Foundation president Yolanda Matamoros said employees have for the past 15 years used gloves and boots. A Tico Times visit this week found them to be wearing these, but not facemasks. Furthermore, FUNDAZOO points out that, while leptospirosis – which can also cause kidney damage, meningitis and liver failure – can be contracted from rats, no rats have been found at Simón Bolívar. The disease can also be contracted from other animals.
Cases in Costa Rica aren’t particularly rare, however, they usually are diagnosed in people from the countryside who work with farm animals, Flores said.
In 2003, the Environment Ministry decided not to renew FUNDAZOO’s 10-year contract to manage the national zoo and started making plans to seek a new administrator.
However, debate erupted between the two parties over whether MINAE gave proper notice before the contract was automatically renewed.
Early last year an arbitration court ruled in favor of MINAE and ordered FUNDAZOO to hand over the zoo within nine months (TT, Jan. 28, Feb. 4, 2005). Fourteen months later, nothing has happened.
FUNDAZOO has filed an appeal to nullify the arbitration court’s decision claiming that MINAE’s representative during arbitration didn’t comply with the legal requirements.
However, Rodríguez said FUNDAZOO is “violating its commitment” by making this appeal and not accepting the arbitration court’s decision.
“When you go to arbitration you agree to abide by its decision,” he said. “This shows their irresponsibility.”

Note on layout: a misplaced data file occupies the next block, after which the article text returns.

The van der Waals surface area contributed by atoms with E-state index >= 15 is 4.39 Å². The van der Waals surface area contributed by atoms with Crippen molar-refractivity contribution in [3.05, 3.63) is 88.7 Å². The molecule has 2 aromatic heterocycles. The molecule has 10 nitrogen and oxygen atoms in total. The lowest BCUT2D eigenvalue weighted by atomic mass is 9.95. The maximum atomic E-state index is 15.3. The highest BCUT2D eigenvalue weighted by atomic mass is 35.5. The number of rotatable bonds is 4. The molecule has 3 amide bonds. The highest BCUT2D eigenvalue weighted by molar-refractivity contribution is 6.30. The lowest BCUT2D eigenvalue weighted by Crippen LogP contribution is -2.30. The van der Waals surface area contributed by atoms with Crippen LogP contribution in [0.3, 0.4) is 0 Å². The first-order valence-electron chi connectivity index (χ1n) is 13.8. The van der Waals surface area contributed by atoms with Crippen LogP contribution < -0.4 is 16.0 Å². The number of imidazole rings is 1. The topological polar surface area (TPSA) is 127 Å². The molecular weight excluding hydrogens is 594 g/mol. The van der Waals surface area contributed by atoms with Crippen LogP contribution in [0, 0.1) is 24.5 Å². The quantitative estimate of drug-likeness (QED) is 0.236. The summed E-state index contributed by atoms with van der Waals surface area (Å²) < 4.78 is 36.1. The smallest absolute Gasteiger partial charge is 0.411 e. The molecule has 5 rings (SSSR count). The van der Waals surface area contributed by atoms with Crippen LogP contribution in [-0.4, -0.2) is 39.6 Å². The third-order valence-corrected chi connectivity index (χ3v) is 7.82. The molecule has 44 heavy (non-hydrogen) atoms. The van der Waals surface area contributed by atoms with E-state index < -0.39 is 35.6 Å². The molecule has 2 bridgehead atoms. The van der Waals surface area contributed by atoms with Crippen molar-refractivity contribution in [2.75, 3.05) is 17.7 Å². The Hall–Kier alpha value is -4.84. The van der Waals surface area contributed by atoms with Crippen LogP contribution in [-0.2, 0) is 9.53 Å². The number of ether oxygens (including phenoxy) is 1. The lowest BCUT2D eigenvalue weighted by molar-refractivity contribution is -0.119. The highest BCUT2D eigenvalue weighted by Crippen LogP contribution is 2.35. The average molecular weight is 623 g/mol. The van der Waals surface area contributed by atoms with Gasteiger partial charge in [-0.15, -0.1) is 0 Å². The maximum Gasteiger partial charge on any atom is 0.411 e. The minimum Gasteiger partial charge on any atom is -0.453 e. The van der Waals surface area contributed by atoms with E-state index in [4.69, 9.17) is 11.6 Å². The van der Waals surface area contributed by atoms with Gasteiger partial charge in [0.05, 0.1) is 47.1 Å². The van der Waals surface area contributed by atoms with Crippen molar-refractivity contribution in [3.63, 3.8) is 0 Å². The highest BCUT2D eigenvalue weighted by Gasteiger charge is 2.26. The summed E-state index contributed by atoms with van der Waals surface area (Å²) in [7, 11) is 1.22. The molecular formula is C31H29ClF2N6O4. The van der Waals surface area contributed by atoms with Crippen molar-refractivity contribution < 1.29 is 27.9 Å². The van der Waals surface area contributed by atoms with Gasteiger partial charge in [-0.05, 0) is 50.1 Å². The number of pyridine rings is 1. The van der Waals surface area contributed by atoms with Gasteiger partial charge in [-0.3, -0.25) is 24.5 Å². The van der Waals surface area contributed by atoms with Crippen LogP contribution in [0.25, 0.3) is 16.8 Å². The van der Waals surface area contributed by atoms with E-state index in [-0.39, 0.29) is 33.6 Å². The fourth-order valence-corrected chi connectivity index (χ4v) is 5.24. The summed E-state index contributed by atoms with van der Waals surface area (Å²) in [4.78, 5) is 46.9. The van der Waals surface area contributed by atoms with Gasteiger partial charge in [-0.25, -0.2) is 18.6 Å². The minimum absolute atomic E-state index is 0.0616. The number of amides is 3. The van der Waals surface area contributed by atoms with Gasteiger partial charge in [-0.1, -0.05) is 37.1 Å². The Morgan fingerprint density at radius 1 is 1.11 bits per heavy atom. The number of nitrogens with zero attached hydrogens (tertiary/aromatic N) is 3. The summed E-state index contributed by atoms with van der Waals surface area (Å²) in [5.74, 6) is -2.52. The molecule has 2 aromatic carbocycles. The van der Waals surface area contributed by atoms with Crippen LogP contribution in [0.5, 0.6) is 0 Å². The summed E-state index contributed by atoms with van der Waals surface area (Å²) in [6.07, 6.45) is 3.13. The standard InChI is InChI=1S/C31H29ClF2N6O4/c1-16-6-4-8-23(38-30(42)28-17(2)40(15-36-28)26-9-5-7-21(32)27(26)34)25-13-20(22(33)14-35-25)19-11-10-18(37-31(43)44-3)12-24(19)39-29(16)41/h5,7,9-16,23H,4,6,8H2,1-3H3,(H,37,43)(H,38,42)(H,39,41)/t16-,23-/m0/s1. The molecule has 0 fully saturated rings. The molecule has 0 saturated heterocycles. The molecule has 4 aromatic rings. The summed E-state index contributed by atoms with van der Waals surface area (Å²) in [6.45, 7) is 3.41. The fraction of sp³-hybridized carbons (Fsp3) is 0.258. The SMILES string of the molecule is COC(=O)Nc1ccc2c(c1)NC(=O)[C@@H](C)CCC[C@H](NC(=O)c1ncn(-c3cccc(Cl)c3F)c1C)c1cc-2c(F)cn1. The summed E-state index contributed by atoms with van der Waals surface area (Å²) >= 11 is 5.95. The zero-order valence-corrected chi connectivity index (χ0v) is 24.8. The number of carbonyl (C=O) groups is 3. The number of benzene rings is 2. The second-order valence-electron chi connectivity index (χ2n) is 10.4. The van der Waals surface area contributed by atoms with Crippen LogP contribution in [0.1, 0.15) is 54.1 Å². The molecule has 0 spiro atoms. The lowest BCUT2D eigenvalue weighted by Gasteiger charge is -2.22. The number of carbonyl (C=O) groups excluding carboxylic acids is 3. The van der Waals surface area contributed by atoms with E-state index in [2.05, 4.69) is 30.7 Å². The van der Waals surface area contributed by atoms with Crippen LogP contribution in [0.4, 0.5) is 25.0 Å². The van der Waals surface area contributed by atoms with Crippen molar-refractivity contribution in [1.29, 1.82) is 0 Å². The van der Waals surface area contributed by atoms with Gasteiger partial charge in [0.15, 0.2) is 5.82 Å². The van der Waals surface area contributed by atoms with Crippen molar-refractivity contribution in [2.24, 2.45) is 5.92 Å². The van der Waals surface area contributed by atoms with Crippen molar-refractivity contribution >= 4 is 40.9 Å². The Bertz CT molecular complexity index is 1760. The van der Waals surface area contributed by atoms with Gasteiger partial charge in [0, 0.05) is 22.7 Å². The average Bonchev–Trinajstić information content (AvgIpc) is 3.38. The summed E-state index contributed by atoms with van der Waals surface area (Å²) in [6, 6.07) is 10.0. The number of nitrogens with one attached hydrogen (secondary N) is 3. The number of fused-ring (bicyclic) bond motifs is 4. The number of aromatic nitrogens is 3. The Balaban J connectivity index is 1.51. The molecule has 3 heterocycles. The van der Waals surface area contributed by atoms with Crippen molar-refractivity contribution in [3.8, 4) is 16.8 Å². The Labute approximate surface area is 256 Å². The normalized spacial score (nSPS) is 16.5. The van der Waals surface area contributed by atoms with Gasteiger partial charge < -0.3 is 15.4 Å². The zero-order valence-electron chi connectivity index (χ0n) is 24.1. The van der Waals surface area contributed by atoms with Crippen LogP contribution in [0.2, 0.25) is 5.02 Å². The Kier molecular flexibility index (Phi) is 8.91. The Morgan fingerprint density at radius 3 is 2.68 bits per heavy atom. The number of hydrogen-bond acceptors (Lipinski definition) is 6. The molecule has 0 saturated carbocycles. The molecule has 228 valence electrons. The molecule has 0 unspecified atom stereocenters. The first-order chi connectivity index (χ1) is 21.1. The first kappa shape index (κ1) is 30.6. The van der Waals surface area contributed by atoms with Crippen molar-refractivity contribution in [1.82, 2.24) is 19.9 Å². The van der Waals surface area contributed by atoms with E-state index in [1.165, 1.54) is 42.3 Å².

Furthermore, the minister said he is “extremely frustrated” with the pace of the case, which has moved along at a snail’s pace.
Because of the “bad state of the animals and lack of investment made in the zoo” Rodríguez said MINAE asked the judge in the case if MINAE could remove all of the animals and relocate them to better facilities.
The judge denied this request. Rodríguez said the Environment Ministry hasn’t observed any improvements to the zoo over the past year and that conditions “continue bad.”
Animal-protection organizations have said small, bare cages with nowhere to hide or play, lack of stimulating toys, dirty enclosures, and feeding times that do not correspond with natural behavior have made the zoos’more than 500 animals from 97 species psychologically distraught and unhealthy.
A scathing report written by a MINAE commission in 2004 agreed with many of these accusations and the caged lions, who pace in circles, seem to provide further evidence.
Matamoros claims they have made improvements in the past year, although in a faxed response to written questions, she did not specify what and said they “weren’t as many as we wanted” considering their limited financial resources.
FUNDAZOO says it is owed at least ¢322 million ($640,000) from MINAE because the government agency hasn’t paid its share of employees’ salaries as the management contract stipulates. The foundation has filed a claim in an administrative court.
MINAE had hoped to start accepting bids last year for a new zoo operator.
However, this process has been halted by the court cases, although they have been receiving informal offers since 2002, Rodríguez told The Tico Times.